“I feel good where we are, I really do,” Martz said. “The areas we wanted to get better (we did). I am very excited about the play of the quarterbacks. Losing (CB Travis) Fisher has hurt us to some extent, but we should be fine back there.”

    INJURY UPDATE: Torry Holt was in street clothes against Oakland on Thursday night as a precautionary measure for back spasms. Martz said Friday that he expects Holt to be fine and he didn’t want to take any chances with Holt or Isaac Bruce.

    Preseason games can usually be categorized as a success if you can leave with few injuries. For that reason, Thursday’s game was an unqualified success for the Rams. Cameron Cleeland suffered a mild sprained left ankle. The injury comes after Cleeland battled a hamstring injury throughout camp and then was in a car accident near Rams Park.

    None of the adversity has affected Cleeland’s performance, though. In his first extended time after returning, Cleeland finished with 72 yards on four catches, one for a touchdown.

    Martz said Cleeland’s effort throughout the preseason is deserving of high admiration.

    “He is really playing very well,” Martz said. “I can’t praise him enough.”

    The only other injury suffered was to rookie tight end Erik Jensen. He had a mild strain of his left knee while trying to score a touchdown late in the game. Jensen missed about two weeks during training camp with a similar injury.

    The bumps and bruises on the offensive line also appear to be clearing up, according to Martz. Left guard Chris Dishman (ankle) and Tom Nütten (turf toe) did not play against Oakland, but Martz said he expects to have both players back for the opener. Dishman is likely to start.

    Kevin Curtis, who has missed time with shin splints, caught a pair of passes for 33 yards. Martz said Curtis’ shin splints would be a day-by-day thing.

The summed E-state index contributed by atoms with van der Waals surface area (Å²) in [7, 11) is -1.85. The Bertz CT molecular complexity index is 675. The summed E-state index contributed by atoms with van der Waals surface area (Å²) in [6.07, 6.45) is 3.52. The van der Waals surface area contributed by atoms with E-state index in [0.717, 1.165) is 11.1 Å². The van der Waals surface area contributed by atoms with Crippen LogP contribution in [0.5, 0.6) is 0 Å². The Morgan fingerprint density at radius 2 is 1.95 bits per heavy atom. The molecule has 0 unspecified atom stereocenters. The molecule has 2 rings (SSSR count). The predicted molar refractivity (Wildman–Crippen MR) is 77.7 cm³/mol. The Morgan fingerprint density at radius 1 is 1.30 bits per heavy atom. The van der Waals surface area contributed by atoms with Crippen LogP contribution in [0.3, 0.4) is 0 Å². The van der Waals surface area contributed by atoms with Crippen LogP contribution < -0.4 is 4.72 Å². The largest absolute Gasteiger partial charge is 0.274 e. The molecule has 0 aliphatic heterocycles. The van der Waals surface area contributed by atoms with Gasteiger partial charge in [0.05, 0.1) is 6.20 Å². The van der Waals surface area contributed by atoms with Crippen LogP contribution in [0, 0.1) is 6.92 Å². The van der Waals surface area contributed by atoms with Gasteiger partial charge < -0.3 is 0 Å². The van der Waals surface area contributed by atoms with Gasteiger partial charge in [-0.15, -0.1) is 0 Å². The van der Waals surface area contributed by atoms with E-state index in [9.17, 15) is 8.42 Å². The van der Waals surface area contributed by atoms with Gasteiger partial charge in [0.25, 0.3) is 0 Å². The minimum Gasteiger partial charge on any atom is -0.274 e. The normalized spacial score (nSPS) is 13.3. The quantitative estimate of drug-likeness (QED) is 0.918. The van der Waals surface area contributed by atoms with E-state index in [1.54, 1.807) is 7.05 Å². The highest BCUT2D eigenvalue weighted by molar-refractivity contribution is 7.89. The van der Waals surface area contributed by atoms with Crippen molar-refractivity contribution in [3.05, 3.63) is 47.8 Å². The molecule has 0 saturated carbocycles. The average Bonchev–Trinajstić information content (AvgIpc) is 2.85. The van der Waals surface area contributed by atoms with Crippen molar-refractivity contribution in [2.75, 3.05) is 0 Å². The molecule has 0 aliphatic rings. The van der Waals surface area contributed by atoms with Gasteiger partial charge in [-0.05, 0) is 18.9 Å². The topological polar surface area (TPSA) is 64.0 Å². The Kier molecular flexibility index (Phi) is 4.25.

CUT DAY: The Rams must...
    -09-06-2004, 05:41 AM
  • RamDez
    Martz reflects: Rams on the bubble may be in trouble
    by RamDez
    Martz reflects: Rams on the bubble may be in trouble
    By Jim Thomas

    Of the Post-Dispatch

    MACOMB, Ill. - Mike Martz looked downright sour after the game Thursday. He barely said anything to his team in the locker room. He answered only a handful of questions in his postgame news conference. And then he retired to the privacy of his locker room area at the Edward Jones Dome to stew over the Rams' 13-10 overtime loss to Chicago.

    "Down deep inside, you can play marbles, and my blood's going to get going," Martz said Saturday. "I mean, you just compete."

    For most of the first three quarters Thursday, the Rams did just that. It wasn't always pretty. But the Rams were winning 10-3, and when the Bears took over at their 12 late in the third quarter, St. Louis had a 248 to 161 edge in yards gained.

    "I felt like we were in control," Martz said. "They had a couple big runs where we just overran things. Otherwise, I think we shut them down really good. And I know that first group in there on offense - I think they're ready to roll."

    In a game that Chicago seemed to treat a lot more like a regular-season contest - with lots of blitzing on defense and some trick plays on offense - the Rams still appeared to be headed for victory.

    But then it unraveled over the rest of regulation and the 17 seconds of overtime, when the Rams were mainly using players who either won't make the team or will be down on the depth chart.

    "I knew what was going on out there, and it's hard to bite the bullet sometimes," Martz said. "But I just don't like to lose. ... But I also know that it's my responsibility as a head coach to make sure that we have an opportunity to evaluate all these (young) guys in these types of situations."

    So Martz and new defensive coordinator Larry Marmie kept things basic - and watched.

    "We've got to know about these guys," Martz said. "You can't trick things up. You've got to kind of keep it simple and just let 'em play and see what they do."